This reverse triangulation (which has also been pointed out by Sean Trende and Kyle Kondik) means that Flake gets the worst of both worlds. He loses some staunch Trumpish voters by attacking the president and taking a few unorthodox positions, but votes too conservatively on the whole to bring in many Democratic crossover votes.
This isn’t just a theoretical problem for Flake — it shows up in elections and polling. In 2012, Romney won the state by nine points while Flake won his Senate race by only three. I used an RCP Senate model to check if Democrat Richard Carmona was responsible for the difference, and found that he performed almost exactly as we would expect a Democratic non-incumbent to, given Obama’s approval rating at the time. Flake, on the other hand, won 49.2 percent of the vote while Romney won 53.5 percent, and earned 129,127 fewer total votes than Romney while Carmona actually earned 11,310 more than Obama.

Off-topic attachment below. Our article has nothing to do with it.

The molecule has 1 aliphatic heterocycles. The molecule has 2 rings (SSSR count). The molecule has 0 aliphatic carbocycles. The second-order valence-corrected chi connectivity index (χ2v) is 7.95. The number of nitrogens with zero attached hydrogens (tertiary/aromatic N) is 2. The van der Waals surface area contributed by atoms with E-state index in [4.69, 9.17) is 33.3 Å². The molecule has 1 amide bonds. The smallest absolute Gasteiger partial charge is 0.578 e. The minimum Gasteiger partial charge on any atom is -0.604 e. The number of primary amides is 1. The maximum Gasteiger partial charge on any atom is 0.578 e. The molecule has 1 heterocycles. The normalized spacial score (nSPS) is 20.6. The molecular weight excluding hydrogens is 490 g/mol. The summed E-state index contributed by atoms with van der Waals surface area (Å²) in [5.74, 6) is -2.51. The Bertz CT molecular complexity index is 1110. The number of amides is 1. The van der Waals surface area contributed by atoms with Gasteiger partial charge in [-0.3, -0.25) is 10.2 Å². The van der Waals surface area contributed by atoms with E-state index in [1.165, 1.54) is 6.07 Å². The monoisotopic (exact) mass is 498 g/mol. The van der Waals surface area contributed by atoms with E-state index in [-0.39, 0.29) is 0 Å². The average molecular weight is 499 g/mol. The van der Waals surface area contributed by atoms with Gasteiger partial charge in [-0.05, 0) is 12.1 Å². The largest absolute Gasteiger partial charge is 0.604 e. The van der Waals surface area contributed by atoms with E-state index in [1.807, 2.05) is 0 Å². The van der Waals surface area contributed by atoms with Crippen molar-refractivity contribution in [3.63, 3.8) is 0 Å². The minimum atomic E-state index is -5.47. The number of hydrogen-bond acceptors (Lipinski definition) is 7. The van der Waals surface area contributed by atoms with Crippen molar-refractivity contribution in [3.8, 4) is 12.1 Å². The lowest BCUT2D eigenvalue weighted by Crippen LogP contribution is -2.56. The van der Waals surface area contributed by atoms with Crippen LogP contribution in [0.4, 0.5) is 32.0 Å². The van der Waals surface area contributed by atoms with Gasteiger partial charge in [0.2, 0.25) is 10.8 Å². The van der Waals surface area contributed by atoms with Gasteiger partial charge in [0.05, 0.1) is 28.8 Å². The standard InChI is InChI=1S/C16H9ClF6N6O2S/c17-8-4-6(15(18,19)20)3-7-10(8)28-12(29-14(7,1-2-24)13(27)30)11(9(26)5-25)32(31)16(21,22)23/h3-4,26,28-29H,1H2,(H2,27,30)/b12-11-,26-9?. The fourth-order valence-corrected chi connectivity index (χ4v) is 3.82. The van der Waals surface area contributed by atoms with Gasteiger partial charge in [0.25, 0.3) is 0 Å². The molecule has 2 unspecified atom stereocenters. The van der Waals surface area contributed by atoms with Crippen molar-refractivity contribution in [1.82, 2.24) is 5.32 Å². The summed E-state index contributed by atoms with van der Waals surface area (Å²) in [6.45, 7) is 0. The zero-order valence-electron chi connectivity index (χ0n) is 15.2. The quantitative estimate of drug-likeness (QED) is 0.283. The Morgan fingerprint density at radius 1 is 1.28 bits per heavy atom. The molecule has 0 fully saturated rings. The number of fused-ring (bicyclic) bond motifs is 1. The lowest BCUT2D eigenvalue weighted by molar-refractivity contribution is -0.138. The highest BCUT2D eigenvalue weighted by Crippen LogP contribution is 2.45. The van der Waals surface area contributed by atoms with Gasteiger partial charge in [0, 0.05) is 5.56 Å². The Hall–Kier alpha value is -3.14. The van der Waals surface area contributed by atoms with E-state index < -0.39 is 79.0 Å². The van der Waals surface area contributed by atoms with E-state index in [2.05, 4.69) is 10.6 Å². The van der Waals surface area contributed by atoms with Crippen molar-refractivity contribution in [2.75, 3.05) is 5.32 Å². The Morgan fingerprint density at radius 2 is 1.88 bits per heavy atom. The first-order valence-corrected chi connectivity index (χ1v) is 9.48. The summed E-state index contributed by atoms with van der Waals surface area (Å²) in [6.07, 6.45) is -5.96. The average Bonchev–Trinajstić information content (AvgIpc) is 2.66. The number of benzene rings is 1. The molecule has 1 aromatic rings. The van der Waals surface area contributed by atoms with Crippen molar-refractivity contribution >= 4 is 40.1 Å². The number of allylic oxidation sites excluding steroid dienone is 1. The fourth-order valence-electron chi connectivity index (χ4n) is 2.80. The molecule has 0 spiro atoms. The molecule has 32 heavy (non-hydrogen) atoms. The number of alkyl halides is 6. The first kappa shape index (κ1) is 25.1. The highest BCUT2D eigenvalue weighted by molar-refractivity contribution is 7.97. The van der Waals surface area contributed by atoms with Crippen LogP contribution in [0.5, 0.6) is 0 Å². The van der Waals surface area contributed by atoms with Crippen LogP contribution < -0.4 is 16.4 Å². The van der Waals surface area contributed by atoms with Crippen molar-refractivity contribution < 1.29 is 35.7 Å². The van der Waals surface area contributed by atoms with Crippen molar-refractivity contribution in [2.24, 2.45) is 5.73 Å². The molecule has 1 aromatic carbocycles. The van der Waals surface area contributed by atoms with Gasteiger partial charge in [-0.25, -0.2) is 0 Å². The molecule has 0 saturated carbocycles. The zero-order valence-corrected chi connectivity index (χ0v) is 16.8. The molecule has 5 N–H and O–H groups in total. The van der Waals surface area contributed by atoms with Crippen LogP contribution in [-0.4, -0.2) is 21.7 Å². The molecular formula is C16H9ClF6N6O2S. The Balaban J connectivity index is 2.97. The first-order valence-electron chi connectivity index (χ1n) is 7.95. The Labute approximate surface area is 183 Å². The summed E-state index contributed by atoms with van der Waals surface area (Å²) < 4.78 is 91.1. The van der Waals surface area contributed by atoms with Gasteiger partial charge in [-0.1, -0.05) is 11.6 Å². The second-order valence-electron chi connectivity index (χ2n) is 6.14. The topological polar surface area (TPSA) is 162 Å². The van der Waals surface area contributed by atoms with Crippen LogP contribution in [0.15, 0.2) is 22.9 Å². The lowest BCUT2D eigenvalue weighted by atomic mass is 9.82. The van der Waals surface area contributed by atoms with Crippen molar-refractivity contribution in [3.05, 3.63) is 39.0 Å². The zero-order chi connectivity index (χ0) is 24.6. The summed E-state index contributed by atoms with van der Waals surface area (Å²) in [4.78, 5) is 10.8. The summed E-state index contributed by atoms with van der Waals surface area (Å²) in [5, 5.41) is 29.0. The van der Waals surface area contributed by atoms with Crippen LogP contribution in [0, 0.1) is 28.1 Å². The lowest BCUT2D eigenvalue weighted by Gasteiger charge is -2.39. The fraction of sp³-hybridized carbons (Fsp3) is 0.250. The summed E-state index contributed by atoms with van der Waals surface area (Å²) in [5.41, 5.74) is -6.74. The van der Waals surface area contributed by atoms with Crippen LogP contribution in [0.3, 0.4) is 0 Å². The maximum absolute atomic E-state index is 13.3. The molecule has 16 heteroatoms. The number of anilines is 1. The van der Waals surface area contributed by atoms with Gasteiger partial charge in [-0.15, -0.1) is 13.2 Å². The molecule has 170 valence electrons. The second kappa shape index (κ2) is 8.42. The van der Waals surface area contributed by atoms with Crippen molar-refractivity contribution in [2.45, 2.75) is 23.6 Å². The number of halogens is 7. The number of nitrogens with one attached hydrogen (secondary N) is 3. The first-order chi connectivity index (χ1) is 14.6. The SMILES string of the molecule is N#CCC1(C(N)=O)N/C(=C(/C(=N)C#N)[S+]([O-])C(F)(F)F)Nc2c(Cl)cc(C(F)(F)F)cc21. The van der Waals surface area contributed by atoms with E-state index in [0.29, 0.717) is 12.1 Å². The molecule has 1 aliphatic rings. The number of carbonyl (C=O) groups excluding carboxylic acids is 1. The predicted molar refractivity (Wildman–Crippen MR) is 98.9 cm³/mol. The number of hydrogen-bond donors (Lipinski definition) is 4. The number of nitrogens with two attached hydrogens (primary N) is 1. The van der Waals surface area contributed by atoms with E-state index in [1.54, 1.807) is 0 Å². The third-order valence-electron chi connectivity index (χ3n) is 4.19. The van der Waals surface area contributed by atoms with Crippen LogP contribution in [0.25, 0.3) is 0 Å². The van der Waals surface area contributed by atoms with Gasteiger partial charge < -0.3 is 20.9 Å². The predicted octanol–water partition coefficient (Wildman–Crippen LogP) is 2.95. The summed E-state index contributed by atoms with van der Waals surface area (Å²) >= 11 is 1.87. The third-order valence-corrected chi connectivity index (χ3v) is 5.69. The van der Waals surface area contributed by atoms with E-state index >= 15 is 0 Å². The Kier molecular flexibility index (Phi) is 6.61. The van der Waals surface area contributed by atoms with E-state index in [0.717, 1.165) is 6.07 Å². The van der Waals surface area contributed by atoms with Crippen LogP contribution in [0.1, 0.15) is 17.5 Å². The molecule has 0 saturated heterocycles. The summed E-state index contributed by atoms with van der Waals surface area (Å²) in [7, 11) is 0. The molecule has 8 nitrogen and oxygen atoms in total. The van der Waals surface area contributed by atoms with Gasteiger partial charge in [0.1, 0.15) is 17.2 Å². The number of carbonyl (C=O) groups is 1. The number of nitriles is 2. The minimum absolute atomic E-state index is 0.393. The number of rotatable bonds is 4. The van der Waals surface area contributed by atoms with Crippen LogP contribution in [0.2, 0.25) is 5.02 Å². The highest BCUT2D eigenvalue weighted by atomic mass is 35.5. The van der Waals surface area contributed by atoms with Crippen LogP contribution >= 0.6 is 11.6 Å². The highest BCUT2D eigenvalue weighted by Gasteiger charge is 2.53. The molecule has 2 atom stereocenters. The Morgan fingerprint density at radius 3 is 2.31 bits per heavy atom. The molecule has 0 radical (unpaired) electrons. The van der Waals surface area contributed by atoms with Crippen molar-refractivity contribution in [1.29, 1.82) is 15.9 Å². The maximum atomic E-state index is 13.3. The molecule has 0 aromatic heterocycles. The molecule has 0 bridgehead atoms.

In other words, Flake underperformed one of the most generic Republican presidential candidates in recent memory by a modest but real margin.